Gregory B. Pasternack, Jose Constantine, Andrew Gray, Anne Senter, Matthew Vaughan
Watersheds contain a mosaic of landscape elements that are primarily linked by fluxes of water and sediment. The spatial and temporal distributions of these fluxes are a product of climate, vegetation, soils, topography, and wildlife activities. In turn, these fluxes influence local landscapes creating a diverse assemblage of physico-chemical habitats. On top of this natural system is overlaid a history of human activities, particularly those that have occurred since the Europeans conquered the North American continent. Deforestation, intensive agriculture, mining, and urbanization have fundamentally changed many components of the environment, including watersheds and estuaries. Today, the landscape we see is the result of a complex combination of all these different impacts and processes occurring at the same time. How do we piece these apart? When and where have humans really affected the system? What would it take to return the system back to what it was before human disturbance, if that is even a desirable societal goal? These questions motivate my on-going research program. Details on past and on-going projects are provided in the links below.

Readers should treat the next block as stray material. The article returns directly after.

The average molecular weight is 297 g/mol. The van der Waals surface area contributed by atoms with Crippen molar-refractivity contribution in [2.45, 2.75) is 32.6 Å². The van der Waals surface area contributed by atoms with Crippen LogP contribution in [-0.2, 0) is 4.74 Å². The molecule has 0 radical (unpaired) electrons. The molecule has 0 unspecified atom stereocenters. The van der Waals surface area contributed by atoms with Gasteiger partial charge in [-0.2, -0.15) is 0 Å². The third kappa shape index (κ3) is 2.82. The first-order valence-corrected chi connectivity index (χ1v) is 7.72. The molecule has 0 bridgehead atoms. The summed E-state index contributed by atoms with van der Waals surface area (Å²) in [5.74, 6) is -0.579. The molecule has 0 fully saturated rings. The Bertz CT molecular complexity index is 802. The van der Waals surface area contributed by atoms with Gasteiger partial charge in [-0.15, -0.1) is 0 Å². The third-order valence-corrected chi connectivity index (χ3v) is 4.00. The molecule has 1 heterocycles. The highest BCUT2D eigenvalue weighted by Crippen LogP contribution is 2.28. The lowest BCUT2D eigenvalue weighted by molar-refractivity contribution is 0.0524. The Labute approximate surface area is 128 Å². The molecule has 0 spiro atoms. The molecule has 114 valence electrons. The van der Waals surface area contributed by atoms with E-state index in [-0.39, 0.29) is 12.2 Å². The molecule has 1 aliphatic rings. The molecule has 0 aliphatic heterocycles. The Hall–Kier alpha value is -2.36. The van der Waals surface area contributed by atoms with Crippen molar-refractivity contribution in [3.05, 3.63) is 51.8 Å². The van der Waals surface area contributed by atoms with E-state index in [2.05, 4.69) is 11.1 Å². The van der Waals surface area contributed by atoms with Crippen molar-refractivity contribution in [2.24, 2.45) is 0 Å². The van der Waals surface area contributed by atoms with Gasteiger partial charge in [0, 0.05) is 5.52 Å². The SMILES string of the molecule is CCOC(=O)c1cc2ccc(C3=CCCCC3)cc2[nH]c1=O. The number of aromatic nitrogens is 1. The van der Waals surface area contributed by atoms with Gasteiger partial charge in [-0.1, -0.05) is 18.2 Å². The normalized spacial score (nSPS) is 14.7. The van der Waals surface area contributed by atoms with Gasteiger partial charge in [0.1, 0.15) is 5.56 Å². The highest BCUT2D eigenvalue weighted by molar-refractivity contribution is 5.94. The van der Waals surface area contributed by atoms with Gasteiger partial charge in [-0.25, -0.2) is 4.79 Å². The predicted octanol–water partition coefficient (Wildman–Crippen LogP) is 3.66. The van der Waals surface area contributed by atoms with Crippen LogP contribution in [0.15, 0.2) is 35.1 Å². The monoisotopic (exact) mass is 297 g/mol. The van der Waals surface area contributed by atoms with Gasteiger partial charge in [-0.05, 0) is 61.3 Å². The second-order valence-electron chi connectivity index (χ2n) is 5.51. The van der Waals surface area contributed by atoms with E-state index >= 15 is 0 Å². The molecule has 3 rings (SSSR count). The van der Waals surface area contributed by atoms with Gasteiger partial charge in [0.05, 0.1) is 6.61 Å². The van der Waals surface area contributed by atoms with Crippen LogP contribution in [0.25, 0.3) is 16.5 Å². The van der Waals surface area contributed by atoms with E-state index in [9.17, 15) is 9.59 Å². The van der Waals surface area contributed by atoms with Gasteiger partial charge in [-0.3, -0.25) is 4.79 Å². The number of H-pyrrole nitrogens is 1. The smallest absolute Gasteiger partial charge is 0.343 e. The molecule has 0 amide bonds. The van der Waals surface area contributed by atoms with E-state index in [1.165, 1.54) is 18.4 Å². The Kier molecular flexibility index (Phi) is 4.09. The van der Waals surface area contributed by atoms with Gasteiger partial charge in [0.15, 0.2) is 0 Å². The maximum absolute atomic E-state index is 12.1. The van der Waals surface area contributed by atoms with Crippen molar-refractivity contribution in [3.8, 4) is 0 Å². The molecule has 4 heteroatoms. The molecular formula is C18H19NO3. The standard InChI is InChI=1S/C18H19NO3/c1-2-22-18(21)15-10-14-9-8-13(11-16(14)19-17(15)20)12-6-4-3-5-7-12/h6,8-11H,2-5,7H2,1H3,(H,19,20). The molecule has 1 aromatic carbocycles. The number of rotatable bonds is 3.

Watershed Science Projects
Watershed Sediment Transport
What controls suspended sediment concentrations in small, mountainous watersheds?
What controls the spatial distribution of streamwood storage at the watershed scale?
What are the physical processes responsible for sediment deposition throughout a watershed?